Mailinglist Archive: yast-devel (31 mails)

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Re: [yast-devel] Again: 98% of "undefined method" errors have nothing to do with static typing
  • From: Josef Reidinger <jreidinger@xxxxxxx>
  • Date: Wed, 13 Dec 2017 11:11:41 +0100
  • Message-id: <20171213111141.7d97c5bc@linux-vvcf.privatesite>
V Wed, 13 Dec 2017 10:54:48 +0100
Jiri Srain <jsrain@xxxxxxx> napsáno:

On 13.12.2017 10:35, Josef Reidinger wrote:
V Wed, 13 Dec 2017 10:31:32 +0100
Arvin Schnell <aschnell@xxxxxxxx> napsáno:

On Wed, Dec 13, 2017 at 10:14:42AM +0100, Josef Reidinger wrote:
V Wed, 13 Dec 2017 09:47:13 +0100
Arvin Schnell <aschnell@xxxxxxxx> napsáno:

On Wed, Dec 13, 2017 at 12:18:16AM +0100, Ancor Gonzalez Sosa
wrote:
This is probably the less useful mail ever, since it just goes
over a topic that has been explained over and over and still
pops us in almost every single meeting.

Let me say it again: 98% of the "undefined method `xxx' for
nil:NilClass" errors are NOT related AT ALL to Ruby being
dynamically typed and would NOT be prevented by the usage of a
statically typed language.


I think you are mixing static typing and static code analysis.

ciao Arvin


Well, it is a bit related as static code analysis strength is
related to rigidness of language. And actually even c++ have quite
weak static code analysis.

Not only the compiler can do static code analysis. Other tools do
much more, e.g. coverity.

ciao Arvin


How does coverity or other handle pointers in C++? I think it is
similar kind of issue as ruby have for static analysis. Any pointer
can be NULL or invalid address and similar in ruby anything can be
nil. I know that mvidner trying rubylint and it was quite tricky.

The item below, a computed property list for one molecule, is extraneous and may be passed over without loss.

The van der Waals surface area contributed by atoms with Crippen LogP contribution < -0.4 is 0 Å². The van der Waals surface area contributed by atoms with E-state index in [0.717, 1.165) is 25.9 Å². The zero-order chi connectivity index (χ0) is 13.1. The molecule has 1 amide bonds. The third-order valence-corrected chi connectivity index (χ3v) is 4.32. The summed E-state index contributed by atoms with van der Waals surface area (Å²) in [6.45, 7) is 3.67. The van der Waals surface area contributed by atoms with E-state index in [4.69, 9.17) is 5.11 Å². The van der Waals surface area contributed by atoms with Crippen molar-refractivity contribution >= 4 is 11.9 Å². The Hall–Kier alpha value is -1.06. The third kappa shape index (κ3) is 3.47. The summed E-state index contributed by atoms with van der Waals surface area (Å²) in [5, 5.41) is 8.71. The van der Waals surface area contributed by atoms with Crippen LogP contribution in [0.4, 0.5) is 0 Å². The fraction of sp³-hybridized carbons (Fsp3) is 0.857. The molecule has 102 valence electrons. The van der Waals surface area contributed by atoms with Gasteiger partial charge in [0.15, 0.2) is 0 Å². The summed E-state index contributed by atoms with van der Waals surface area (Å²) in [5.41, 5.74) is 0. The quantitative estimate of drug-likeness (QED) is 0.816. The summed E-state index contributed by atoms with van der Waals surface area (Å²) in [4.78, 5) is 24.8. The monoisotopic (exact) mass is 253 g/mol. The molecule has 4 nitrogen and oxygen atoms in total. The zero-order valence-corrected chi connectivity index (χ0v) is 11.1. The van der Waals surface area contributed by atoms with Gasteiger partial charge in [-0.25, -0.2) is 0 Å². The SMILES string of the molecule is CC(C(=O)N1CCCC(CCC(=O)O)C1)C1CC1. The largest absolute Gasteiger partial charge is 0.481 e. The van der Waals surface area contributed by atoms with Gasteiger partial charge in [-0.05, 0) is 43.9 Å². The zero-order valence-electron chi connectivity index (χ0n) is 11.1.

So if coverity can deal with such issue, we can check how it is
done and can check is someone try similar approach for ruby and it
can really helps us.

In C++, you can follow the approach which Michael did when developing
libzypp: Only use plain pointers for the minimum time needed to
convert them to various kinds of smart pointers which the boost
library offered. This policy somehow mitigated the problem with
pointers.

Jiri


In fact it does not help always. E.g. now with libstorage-ng is there
autoptr, but still we get segfaults when device graph is changed as
these autoptr is set to NULL and create segfaults. So as long as
program can have object that is no longer valid, you have problem to
statically detect it as it means you have to understand code flow to
decide if object is valid or not, which is really hard task for
analyzer. As long as all objects are valid for its whole lifetime and
no-one holds it after it is not valid it helps. BTW libzypp use quite
heavily Null object pattern exactly to not return nil and instead this
null object.

Josef
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